power set
See also: powerset
English
editAlternative forms
editNoun
editpower set (plural power sets)
 (set theory, of a set S) The set whose elements comprise all the subsets of S (including the empty set and S itself).
 The power set of is .
 2009, Arindama Singh, Elements of Computation Theory, Springer, page 16:
 Moreover, for notational convenience, we write the cardinality of a denumerable set as . Cardinality of the power set of a denumerable set is written as . We may thus extend this notation further by taking cardinality of the power set of the power set of a denumerable set as , etc. but we do not have the need for it right now.
 2013, A. Carsetti, Epistemic Complexity and Knowledge Construction, Springer, page 94:
 Theorem 4.1. A complete Boolean algebra B has a set of (complete and atomic) cafree generators iff B is isomorphic to the power set of a power set.
 2015, Amir D. Aczel, Finding Zero: A Mathematician's Odyssey to Uncover the Origins of Numbers, Palgrave MacMillan, page 147:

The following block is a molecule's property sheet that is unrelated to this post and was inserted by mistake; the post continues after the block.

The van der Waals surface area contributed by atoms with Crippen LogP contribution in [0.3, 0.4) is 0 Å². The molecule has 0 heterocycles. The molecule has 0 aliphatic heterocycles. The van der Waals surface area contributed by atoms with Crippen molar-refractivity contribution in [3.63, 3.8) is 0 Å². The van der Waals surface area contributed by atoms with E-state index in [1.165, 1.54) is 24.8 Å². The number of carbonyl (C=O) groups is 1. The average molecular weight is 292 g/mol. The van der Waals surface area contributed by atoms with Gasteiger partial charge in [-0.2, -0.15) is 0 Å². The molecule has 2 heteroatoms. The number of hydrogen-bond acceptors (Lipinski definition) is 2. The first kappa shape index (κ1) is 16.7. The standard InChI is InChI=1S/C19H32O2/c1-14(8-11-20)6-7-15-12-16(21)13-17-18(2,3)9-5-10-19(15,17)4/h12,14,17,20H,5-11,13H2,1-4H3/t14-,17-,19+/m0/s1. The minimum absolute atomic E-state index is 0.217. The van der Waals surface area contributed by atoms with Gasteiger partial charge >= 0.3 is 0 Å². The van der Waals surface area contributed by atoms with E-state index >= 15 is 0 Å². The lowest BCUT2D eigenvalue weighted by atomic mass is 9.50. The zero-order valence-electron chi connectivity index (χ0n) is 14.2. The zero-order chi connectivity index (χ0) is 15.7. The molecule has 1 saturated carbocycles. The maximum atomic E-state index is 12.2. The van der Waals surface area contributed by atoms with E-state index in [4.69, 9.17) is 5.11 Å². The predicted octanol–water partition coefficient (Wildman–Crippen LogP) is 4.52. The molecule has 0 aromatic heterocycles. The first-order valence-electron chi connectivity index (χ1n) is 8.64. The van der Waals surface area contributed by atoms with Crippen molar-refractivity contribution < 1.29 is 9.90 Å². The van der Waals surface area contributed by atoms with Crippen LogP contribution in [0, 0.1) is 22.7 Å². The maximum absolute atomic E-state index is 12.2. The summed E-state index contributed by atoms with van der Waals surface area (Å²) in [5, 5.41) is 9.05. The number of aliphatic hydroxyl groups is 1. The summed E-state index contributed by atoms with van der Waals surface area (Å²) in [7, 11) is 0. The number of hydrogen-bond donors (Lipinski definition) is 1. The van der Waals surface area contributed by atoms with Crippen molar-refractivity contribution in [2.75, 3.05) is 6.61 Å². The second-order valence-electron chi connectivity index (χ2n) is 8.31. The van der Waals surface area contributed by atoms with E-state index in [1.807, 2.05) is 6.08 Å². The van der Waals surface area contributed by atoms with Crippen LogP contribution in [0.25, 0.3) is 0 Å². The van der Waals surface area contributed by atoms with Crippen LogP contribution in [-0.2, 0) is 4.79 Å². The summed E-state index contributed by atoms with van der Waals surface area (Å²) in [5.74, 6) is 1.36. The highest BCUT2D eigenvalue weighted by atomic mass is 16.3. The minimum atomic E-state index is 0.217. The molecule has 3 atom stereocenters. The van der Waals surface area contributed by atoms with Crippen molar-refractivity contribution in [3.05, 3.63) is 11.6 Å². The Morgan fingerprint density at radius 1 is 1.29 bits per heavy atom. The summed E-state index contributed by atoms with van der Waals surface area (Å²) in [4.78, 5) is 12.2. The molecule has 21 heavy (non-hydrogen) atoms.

Exponentiation is essentially a move to the power set—the set of all subsets of a given set. This is one of the reasons why Bertrand Russell's paradox is indeed a paradox: We cannot find a universal set because no set can contain its own power set!
Usage notes
editDenoted using the notation P(S) with any one of several fonts for the letter "P" (usually uppercase). Examples include: , (with the Weierstrass p), and 𝒫(S).
An alternative notation is , derived from the consideration that a set in the power set is fully characterised by determining, for each element of , whether it is or is not in .
Derived terms
editTranslations
editset of all subsets of a set

See also
editFurther reading
edit Axiom of power set on Wikipedia.Wikipedia